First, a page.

Friday, May 4, 2012

Realistic Goals

For me, one important thing when exercising and eating right is to set realistic goals. I know that I will never have the body I had at 18. I may be able to slim down, tighten and tone, but my hips have spread a little since high school. My husband says they are making room for babies! haha  I have saddlebags on my outer thighs that I am working on, but my hips are still wider.

My main goal in all of this is to feel confident in the clothes I'm wearing. Before I started in April, I was so embarrassed of what I had let my body become that I was wearing sweatpants and high-waisted jeans to cover up my love handles and muffin top. My thighs had me so embarrassed that the thought of wearing shorts disgusted me! My goal is to get back the confidence I once had to wear the trendy clothes and not feel like I have to cover up what's trying to hang out! I have a few pair of shorts and pants that I want to fit back into for the summer.

If you're trying to make your fitness goals, here the guidelines to making S.M.A.R.T goals:

S - Specific:

•You must state your goal as specifically as possible.
•Try to put as much decision work into your goal now.
•Set the goal “lose 20 pounds” instead of “lose weight”.
•But you can do even better. Try “Lose 20 pounds by increasing my exercise to 4 times a week and reducing sugar and portion size”.
•Have your goal be like an instruction telling you what to do.

M - Measurable:

•You need to have a way to measure progress.
•Progress will feel good and measuring will keep you from cheating. The goal “lose 20 pounds” can be measured by a scale.
•Produce evidence for your progress. If your goal is to “reduce stress” create a stress measure for yourself like the number of times you get upset everyday.
•Keep a log and record each stressful reaction.

A - Attainable:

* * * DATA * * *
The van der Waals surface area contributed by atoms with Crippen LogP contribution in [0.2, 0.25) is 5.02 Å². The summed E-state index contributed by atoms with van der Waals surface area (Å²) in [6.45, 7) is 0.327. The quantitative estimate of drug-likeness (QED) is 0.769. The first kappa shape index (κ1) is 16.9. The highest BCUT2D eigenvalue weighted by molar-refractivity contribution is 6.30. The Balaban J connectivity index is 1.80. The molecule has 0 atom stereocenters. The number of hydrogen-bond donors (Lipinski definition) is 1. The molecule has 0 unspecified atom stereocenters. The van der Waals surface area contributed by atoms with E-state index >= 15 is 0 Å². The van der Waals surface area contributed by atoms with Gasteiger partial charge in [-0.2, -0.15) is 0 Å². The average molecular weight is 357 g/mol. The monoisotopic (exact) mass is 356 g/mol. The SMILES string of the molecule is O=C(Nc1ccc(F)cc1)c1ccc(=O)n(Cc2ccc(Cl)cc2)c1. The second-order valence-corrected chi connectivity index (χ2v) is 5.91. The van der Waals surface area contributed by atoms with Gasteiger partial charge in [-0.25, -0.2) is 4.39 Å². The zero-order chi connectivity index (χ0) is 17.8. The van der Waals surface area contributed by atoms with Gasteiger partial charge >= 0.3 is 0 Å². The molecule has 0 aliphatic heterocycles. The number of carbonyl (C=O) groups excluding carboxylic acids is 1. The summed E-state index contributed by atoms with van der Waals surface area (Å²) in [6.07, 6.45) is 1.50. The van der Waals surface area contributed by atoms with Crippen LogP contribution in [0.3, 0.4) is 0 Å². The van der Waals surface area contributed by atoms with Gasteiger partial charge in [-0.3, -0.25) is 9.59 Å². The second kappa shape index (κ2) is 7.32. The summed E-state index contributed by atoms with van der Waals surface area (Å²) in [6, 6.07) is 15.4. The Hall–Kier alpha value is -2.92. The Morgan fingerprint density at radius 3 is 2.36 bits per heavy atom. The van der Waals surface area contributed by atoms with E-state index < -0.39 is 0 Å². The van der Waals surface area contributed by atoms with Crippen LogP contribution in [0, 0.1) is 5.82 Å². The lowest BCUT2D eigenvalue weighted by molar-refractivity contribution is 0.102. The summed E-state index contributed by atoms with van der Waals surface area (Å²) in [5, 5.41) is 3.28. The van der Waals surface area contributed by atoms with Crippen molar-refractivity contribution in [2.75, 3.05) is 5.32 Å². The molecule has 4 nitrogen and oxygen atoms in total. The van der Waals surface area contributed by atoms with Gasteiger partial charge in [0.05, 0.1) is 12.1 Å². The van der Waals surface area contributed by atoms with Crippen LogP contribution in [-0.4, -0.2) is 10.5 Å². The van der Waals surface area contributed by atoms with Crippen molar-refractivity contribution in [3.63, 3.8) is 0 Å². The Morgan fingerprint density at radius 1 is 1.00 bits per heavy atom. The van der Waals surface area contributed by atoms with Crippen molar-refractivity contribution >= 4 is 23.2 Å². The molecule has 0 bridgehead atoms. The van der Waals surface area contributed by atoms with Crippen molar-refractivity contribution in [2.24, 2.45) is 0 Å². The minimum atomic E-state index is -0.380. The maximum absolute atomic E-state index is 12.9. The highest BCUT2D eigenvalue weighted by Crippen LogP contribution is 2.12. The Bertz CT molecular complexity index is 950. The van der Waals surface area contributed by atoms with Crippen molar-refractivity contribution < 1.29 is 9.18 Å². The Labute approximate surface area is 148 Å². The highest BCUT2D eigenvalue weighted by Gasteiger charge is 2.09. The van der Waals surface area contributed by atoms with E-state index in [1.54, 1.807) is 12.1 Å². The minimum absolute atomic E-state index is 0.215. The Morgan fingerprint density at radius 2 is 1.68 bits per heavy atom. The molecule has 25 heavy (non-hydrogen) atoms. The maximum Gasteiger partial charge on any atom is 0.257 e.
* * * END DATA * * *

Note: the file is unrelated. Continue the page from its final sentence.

•Your goal should be meaningful to you. It should be set by you, not someone else.
•The goal should be inspiring enough that it motivates you to success. If you are not determined to meet your goal, obstacles will be very difficult to overcome.
•If your doctor says, “lose weight” and your wife says, “lose weight” but you are not inspired by this, find another goal that also improves your health while you try to find a way to become inspired about weight loss.

R - Realistic:

•Goals should be ambitious, but not impossible.
•Do not set yourself up for failure.
•Choose a goal that you are confident you can reach, but that will stretch yourself also.
•Break large goals into smaller goals.
•Create a plan to do all the steps you need.

T – Time Based :

•When will you finish your goal?
•You need to choose a time, the sooner the better.
•Saying “I will lose 20 pounds in 3 months” is good, but saying “I will lose an average of 2 pounds every week for 10 weeks” is better.

Write your goal:

Now really think about your goal. Finish the following sentence, write it down and put it somewhere you can see it.

I will [your goal here] by [how you will do the goal]. I will know I am making progress because [how you will measure the goal] [time goes here].

For example: I will lose 20 pounds by increasing my exercise to 4 times a week and cutting back on sugar and portion size. I will know I am making progress because I will lose 2 pounds a week for ten weeks.


See a goal. Write it down. Make yourself accountable!

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